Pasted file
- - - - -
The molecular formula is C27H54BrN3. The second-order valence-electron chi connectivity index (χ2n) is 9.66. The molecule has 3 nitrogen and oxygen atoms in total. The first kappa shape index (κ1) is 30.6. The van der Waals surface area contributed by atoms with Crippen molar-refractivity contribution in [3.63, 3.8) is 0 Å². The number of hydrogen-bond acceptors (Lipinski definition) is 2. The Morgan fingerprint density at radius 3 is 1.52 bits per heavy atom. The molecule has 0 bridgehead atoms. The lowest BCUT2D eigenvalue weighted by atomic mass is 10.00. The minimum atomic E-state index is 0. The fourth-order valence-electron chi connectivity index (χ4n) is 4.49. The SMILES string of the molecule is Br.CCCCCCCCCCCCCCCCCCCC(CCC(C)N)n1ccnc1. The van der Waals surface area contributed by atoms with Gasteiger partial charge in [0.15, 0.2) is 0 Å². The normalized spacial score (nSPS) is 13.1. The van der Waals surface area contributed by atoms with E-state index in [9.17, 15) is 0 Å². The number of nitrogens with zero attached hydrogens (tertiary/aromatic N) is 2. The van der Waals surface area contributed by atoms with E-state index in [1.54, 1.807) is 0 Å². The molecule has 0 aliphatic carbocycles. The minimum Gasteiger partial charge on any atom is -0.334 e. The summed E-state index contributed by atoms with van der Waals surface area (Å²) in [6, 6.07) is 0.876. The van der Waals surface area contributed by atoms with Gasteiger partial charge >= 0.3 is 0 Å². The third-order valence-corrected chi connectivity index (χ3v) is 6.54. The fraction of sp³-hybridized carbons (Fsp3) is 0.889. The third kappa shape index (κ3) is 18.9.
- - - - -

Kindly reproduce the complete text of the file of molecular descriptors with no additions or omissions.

The molecular formula is C27H54BrN3. The second-order valence-electron chi connectivity index (χ2n) is 9.66. The molecule has 3 nitrogen and oxygen atoms in total. The first kappa shape index (κ1) is 30.6. The van der Waals surface area contributed by atoms with Crippen molar-refractivity contribution in [3.63, 3.8) is 0 Å². The number of hydrogen-bond acceptors (Lipinski definition) is 2. The Morgan fingerprint density at radius 3 is 1.52 bits per heavy atom. The molecule has 0 bridgehead atoms. The lowest BCUT2D eigenvalue weighted by atomic mass is 10.00. The minimum atomic E-state index is 0. The fourth-order valence-electron chi connectivity index (χ4n) is 4.49. The SMILES string of the molecule is Br.CCCCCCCCCCCCCCCCCCCC(CCC(C)N)n1ccnc1. The van der Waals surface area contributed by atoms with Gasteiger partial charge in [0.15, 0.2) is 0 Å². The normalized spacial score (nSPS) is 13.1. The van der Waals surface area contributed by atoms with E-state index in [9.17, 15) is 0 Å². The number of nitrogens with zero attached hydrogens (tertiary/aromatic N) is 2. The van der Waals surface area contributed by atoms with E-state index in [1.54, 1.807) is 0 Å². The molecule has 0 aliphatic carbocycles. The minimum Gasteiger partial charge on any atom is -0.334 e. The summed E-state index contributed by atoms with van der Waals surface area (Å²) in [6, 6.07) is 0.876. The van der Waals surface area contributed by atoms with Gasteiger partial charge >= 0.3 is 0 Å². The third-order valence-corrected chi connectivity index (χ3v) is 6.54. The fraction of sp³-hybridized carbons (Fsp3) is 0.889. The third kappa shape index (κ3) is 18.9.